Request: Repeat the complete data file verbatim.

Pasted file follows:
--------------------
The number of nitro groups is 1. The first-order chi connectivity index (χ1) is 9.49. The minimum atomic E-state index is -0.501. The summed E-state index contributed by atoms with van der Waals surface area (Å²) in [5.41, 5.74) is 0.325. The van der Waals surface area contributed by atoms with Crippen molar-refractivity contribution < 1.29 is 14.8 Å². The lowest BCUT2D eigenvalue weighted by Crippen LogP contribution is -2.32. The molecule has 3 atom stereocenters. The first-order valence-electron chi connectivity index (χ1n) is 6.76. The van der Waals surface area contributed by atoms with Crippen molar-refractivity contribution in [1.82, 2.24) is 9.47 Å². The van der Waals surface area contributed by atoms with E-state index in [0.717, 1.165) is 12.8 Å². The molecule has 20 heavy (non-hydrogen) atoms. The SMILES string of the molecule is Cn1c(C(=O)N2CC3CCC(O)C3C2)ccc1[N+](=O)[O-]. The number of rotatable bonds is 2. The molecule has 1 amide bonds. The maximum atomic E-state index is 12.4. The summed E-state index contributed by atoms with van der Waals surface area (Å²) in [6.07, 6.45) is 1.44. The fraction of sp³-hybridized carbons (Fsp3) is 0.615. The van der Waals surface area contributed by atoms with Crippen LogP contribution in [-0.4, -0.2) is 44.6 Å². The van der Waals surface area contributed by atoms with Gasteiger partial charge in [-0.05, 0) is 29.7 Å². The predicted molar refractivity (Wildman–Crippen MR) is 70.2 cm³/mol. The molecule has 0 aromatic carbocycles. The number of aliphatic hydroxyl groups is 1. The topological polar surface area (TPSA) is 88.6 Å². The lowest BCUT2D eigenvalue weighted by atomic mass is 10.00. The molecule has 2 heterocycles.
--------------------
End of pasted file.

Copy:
The number of nitro groups is 1. The first-order chi connectivity index (χ1) is 9.49. The minimum atomic E-state index is -0.501. The summed E-state index contributed by atoms with van der Waals surface area (Å²) in [5.41, 5.74) is 0.325. The van der Waals surface area contributed by atoms with Crippen molar-refractivity contribution < 1.29 is 14.8 Å². The lowest BCUT2D eigenvalue weighted by Crippen LogP contribution is -2.32. The molecule has 3 atom stereocenters. The first-order valence-electron chi connectivity index (χ1n) is 6.76. The van der Waals surface area contributed by atoms with Crippen molar-refractivity contribution in [1.82, 2.24) is 9.47 Å². The van der Waals surface area contributed by atoms with E-state index in [0.717, 1.165) is 12.8 Å². The molecule has 20 heavy (non-hydrogen) atoms. The SMILES string of the molecule is Cn1c(C(=O)N2CC3CCC(O)C3C2)ccc1[N+](=O)[O-]. The number of rotatable bonds is 2. The molecule has 1 amide bonds. The maximum atomic E-state index is 12.4. The summed E-state index contributed by atoms with van der Waals surface area (Å²) in [6.07, 6.45) is 1.44. The fraction of sp³-hybridized carbons (Fsp3) is 0.615. The van der Waals surface area contributed by atoms with Crippen LogP contribution in [-0.4, -0.2) is 44.6 Å². The van der Waals surface area contributed by atoms with Gasteiger partial charge in [-0.05, 0) is 29.7 Å². The predicted molar refractivity (Wildman–Crippen MR) is 70.2 cm³/mol. The molecule has 0 aromatic carbocycles. The number of aliphatic hydroxyl groups is 1. The topological polar surface area (TPSA) is 88.6 Å². The lowest BCUT2D eigenvalue weighted by atomic mass is 10.00. The molecule has 2 heterocycles.